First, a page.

Bob Carnie Subscriber

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    As mentioned above, we print traditionally and digitally onto all materials as well as Ilfochrome Classic *ciba* and Harmon Technology digital fibre base stock.
    In fact I am printing fibres today using the lambda digital device which is red green and blue laser method and my traditional sinks for processing. Tommorow I will be using the enlargers and traditional sinks.
    very exciting times.
     
  8. roteague

    roteague Member

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    I'm only aware of one lab, near Flagstaff, that does optically printed Ilfochrome. I'm sure there are more, but I'm not aware of them. Most of my work these days is Fuji Crystal Archive, although Bob Carnie has printed a couple of my images on Ilfochrome (I want to do more of these, but I am holding off until I move).
     
  9. gordrob

    gordrob Subscriber

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    There are also those out there that are still doing dye transfer printing using the traditional processing methods that print from transparencies, color negs or in camera B&W seperation negs. Some I believe still do some printing on a commercial basis.

    Regards
    Gord
     
  10. pentaxuser

    pentaxuser Subscriber

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    A question which I hope isn't hijacking the originator's thread. Is another option to use a slide copier. Either a simple one attached to the camera or an illumitrans slide copier except that instead of loading it with another slide film for copying, you load it with colour neg?

    Of course this begs the question of why copy onto colour negs for RA4 prints when you could cut out the "middle-man" and simply use colour neg film.

    However if you only wanted the occasional print and otherwise projected slides then if this would work, would it be an option with reasonable quality?

    pentaxuser
     
  11. gordrob

    gordrob Subscriber

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    Going the negative film method you require a special internegative film. Kodak made a film just for this purpose, as well as Fuji, in 35mm and sheet film sizes. Once the transparency is copied to the internegative film it is then printed on your RA4 paper.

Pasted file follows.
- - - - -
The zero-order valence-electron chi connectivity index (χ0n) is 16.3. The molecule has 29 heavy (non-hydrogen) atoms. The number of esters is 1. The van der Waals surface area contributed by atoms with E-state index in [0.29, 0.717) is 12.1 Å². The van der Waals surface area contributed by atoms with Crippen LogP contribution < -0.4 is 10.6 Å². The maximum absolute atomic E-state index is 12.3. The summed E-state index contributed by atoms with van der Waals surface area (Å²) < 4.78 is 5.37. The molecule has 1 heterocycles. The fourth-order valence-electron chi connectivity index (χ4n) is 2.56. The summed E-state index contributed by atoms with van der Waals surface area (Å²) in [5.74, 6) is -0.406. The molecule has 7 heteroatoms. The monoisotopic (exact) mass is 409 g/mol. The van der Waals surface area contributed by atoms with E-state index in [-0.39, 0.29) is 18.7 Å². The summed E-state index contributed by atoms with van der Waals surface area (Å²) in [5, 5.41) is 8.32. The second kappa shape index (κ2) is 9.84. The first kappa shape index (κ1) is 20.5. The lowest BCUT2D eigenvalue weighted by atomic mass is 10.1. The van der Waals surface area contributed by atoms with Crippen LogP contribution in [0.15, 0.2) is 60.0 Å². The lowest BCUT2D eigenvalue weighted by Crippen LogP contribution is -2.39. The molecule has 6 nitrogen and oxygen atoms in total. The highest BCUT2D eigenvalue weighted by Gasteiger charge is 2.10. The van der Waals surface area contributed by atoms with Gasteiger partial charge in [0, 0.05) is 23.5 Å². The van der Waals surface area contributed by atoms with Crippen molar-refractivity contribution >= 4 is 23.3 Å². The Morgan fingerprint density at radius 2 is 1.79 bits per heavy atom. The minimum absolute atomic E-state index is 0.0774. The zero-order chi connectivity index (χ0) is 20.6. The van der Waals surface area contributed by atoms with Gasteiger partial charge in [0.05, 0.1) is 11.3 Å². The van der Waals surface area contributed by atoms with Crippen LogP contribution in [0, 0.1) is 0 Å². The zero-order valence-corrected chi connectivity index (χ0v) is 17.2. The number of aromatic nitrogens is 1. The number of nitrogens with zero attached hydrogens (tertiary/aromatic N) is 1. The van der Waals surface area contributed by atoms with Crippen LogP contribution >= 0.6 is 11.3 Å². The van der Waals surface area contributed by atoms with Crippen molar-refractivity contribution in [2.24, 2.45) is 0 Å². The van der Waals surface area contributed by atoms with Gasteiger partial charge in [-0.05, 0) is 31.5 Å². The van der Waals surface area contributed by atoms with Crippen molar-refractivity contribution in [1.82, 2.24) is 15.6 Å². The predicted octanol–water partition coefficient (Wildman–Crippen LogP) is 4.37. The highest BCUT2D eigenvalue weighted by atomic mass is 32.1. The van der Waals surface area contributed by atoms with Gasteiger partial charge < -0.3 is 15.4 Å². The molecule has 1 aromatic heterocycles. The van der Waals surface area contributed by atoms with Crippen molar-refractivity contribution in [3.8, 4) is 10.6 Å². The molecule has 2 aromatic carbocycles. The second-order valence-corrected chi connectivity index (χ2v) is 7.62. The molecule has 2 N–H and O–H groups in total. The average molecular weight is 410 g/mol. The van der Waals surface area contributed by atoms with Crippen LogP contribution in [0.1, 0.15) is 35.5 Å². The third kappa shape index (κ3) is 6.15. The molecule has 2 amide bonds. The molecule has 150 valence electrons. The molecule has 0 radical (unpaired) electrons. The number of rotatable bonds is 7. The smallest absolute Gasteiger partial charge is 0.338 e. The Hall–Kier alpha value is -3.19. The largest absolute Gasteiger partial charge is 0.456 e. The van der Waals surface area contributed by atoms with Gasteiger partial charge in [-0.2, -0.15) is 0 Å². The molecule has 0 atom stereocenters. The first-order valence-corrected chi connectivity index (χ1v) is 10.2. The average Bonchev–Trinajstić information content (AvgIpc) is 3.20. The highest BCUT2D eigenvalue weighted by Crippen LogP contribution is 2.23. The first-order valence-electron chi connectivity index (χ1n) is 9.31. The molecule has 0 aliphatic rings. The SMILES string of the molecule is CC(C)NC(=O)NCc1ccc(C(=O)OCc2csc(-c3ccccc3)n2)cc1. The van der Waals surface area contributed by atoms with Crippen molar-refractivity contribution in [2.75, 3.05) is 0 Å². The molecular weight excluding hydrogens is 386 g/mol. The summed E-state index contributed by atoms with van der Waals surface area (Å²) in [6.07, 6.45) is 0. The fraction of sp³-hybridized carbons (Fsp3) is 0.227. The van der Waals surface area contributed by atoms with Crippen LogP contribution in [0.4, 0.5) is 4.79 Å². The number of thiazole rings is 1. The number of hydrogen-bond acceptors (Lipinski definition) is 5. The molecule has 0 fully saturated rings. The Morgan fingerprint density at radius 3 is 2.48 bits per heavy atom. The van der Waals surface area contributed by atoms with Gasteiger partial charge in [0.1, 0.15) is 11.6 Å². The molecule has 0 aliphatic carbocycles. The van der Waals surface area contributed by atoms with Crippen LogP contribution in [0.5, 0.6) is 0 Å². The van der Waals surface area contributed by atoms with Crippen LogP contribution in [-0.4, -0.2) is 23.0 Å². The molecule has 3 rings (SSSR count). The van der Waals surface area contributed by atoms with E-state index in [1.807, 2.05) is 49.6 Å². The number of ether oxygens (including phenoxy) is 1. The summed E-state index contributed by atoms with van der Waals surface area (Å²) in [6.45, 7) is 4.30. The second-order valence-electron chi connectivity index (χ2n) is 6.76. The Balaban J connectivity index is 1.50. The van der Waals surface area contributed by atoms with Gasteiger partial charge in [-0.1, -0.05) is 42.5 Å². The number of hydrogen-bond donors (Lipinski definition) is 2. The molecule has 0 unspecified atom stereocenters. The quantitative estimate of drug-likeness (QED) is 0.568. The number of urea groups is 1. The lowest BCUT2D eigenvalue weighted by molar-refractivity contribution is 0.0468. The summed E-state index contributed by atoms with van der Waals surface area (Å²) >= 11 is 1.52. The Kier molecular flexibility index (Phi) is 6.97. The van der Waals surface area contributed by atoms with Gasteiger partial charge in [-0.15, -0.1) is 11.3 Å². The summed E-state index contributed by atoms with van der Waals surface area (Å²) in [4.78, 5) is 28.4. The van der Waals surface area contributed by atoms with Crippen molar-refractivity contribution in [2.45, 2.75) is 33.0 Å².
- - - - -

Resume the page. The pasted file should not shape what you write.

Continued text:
Gord
     
  12. naturephoto1

    naturephoto1 Subscriber

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    Hi Pentax User,

    Several things to consider going that route. Number one if you are using something like a Bowens Illumitron or a Beseler Slide Duplicator you have to get the color balance correct with either filters or filtration. Depending on the film that you use you may have to work on the contrast as to either preflash as with the Beseler or use the Illumitron with both flash units. It would certainly require testing whatever you did.

    Also, you will be adding another lens into the mix with all of its abberations for the copy and then still another lens and its set of abberations when you finally print conventionally to Fuji Crystal Archive Photo Paper.

    If however, you scan the transparency particularly with either a drum or high end flat bed scanner you can make a large digital file that will not suffer from the affects of 2 more sets of lenses. Additionally, in Photoshop or like software, you will find that you will have much greater control in dodging and burning, adjustment of contrast, sharpness, spotting, color adjustment, etc. In addition, when you print with one of the mentioned machines you will not suffer the problems of a cone of light being projected and loss of light toward the corners and sharpness can also be better maintained out to the edges. Finally, generally you will be able to print larger maintaining sharpness than you normally could through conventional printing.

    Rich
     
  13. pentaxuser

    pentaxuser Subscriber

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    Thanks. Am I right in assuming that all of your caveats about old style slide copying would apply even if it was copying onto another slide film and then printing optically? Wasn't slide copying what the pros used to do to retain a good copy of a slide. They used to either send the original or the copy to their potential customers so as to be sure of retaining a slide which matched in quality.